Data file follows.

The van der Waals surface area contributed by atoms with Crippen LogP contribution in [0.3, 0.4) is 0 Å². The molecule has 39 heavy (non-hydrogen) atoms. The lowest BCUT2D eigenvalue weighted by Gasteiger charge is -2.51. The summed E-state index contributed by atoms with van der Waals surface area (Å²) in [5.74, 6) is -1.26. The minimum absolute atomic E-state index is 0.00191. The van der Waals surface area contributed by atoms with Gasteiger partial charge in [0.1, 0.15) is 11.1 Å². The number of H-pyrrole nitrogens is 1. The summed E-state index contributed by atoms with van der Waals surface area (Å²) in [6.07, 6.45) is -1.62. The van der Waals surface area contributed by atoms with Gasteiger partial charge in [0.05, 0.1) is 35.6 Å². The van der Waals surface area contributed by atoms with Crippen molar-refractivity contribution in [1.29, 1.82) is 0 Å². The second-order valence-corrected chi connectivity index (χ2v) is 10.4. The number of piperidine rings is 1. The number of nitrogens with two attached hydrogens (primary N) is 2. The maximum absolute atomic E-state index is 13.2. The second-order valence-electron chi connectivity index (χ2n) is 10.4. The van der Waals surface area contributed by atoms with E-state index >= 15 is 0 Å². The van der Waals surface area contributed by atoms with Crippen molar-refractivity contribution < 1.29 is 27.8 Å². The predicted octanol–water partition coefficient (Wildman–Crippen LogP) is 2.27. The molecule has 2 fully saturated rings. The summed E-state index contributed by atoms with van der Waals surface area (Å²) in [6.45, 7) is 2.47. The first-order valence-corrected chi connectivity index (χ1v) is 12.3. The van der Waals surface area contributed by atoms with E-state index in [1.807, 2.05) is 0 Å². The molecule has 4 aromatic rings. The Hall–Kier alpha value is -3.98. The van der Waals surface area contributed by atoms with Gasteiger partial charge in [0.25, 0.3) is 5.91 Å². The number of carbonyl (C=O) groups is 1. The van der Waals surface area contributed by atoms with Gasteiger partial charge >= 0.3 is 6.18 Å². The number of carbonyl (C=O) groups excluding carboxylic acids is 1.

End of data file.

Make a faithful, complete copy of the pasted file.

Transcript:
The van der Waals surface area contributed by atoms with Crippen LogP contribution in [0.3, 0.4) is 0 Å². The molecule has 39 heavy (non-hydrogen) atoms. The lowest BCUT2D eigenvalue weighted by Gasteiger charge is -2.51. The summed E-state index contributed by atoms with van der Waals surface area (Å²) in [5.74, 6) is -1.26. The minimum absolute atomic E-state index is 0.00191. The van der Waals surface area contributed by atoms with Gasteiger partial charge in [0.1, 0.15) is 11.1 Å². The number of H-pyrrole nitrogens is 1. The summed E-state index contributed by atoms with van der Waals surface area (Å²) in [6.07, 6.45) is -1.62. The van der Waals surface area contributed by atoms with Gasteiger partial charge in [0.05, 0.1) is 35.6 Å². The van der Waals surface area contributed by atoms with Crippen molar-refractivity contribution in [1.29, 1.82) is 0 Å². The second-order valence-corrected chi connectivity index (χ2v) is 10.4. The number of piperidine rings is 1. The number of nitrogens with two attached hydrogens (primary N) is 2. The maximum absolute atomic E-state index is 13.2. The second-order valence-electron chi connectivity index (χ2n) is 10.4. The van der Waals surface area contributed by atoms with E-state index >= 15 is 0 Å². The van der Waals surface area contributed by atoms with Crippen molar-refractivity contribution < 1.29 is 27.8 Å². The predicted octanol–water partition coefficient (Wildman–Crippen LogP) is 2.27. The molecule has 2 fully saturated rings. The summed E-state index contributed by atoms with van der Waals surface area (Å²) in [6.45, 7) is 2.47. The first-order valence-corrected chi connectivity index (χ1v) is 12.3. The van der Waals surface area contributed by atoms with E-state index in [1.807, 2.05) is 0 Å². The molecule has 4 aromatic rings. The Hall–Kier alpha value is -3.98. The van der Waals surface area contributed by atoms with Gasteiger partial charge in [0.25, 0.3) is 5.91 Å². The number of carbonyl (C=O) groups is 1. The van der Waals surface area contributed by atoms with Gasteiger partial charge >= 0.3 is 6.18 Å². The number of carbonyl (C=O) groups excluding carboxylic acids is 1.